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IXO 1:24 Tyrrell P34 Formula 1 #4 First National City

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$39.95
SKU:
I1-4-3-6798
UPC:
4895102338146
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IXO 1:24 Tyrrell P34 Formula 1 #4 First National City

IXO 1:24 Tyrrell P34 Formula 1 #4 First National City
$39.95

This model is a copy of the Belgium Grand Prix race car driven by P. Depailler

Patrick André Eugène Joseph Depailler ; 9 August 1944 – 1 August 1980) was a racing driver from France. He participated in 95 World Championship Formula One Grands Prix, debuting on 2 July 1972. He also participated in several non-championship Formula One races.

Depailler was born in Clermont-Ferrand, Puy-de-Dôme. As a child, he was inspired by Jean Behra. In Formula One, he joined a Tyrrell team that was beginning a long, slow decline, eventually moving to the erratic Ligier team before finally ending up with the revived Alfa Romeo squad in 1980. Depailler was helping to advance this team up the grid when he was killed in a crash at Hockenheim on 1 August 1980, during a private testing session. He was 35 years old at the time.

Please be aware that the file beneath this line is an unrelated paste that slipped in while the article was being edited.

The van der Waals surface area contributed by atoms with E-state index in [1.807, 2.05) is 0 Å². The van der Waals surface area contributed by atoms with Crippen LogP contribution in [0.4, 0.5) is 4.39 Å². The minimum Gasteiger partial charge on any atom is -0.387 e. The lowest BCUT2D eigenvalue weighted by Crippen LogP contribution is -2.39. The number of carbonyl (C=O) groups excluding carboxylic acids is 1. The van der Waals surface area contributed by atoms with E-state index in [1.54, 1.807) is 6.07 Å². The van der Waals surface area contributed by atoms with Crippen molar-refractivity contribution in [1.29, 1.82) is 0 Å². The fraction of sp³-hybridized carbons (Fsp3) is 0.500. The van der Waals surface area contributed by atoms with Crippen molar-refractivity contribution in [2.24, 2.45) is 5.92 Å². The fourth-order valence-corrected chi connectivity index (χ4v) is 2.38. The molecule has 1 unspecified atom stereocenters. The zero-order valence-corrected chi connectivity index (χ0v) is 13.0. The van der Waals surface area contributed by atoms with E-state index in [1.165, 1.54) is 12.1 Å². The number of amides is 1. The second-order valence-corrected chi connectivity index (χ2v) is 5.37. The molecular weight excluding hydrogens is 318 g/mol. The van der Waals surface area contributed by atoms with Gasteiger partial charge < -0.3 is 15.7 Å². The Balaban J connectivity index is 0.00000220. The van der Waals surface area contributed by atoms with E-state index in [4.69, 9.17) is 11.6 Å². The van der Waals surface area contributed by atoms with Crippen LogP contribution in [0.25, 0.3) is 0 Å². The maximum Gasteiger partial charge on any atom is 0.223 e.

He won two races, secured one pole position, achieved 19 podiums, and scored a total of 141 championship points.

The Tyrrell P34 (Project 34), commonly known as the "six-wheeler", was a Formula One (F1) race car designed by Derek Gardner, Tyrrell's chief designer. The car used four specially manufactured 10-inch diameter (254 mm) wheels and tyres at the front, with two ordinary-sized wheels at the back. Along with the Brabham BT46B "fancar" developed in 1978, the six-wheeled Tyrrell was one of the most radical entries ever to succeed in F1 competition and has been called the most recognisable design in the history of world motorsports.

The P34 was introduced in September 1975 and began racing in the 1976 season. It proved successful and led other teams to begin design of six-wheeled platforms of their own. Changes to the design made for the 1977 season made it uncompetitive and the concept was abandoned for Tyrrell's 1978 season. The other six-wheeled designs ended development and F1 rules later stipulated that cars must have four wheels in total. The cars later had some success in various "classics" race events, but today are museum pieces.

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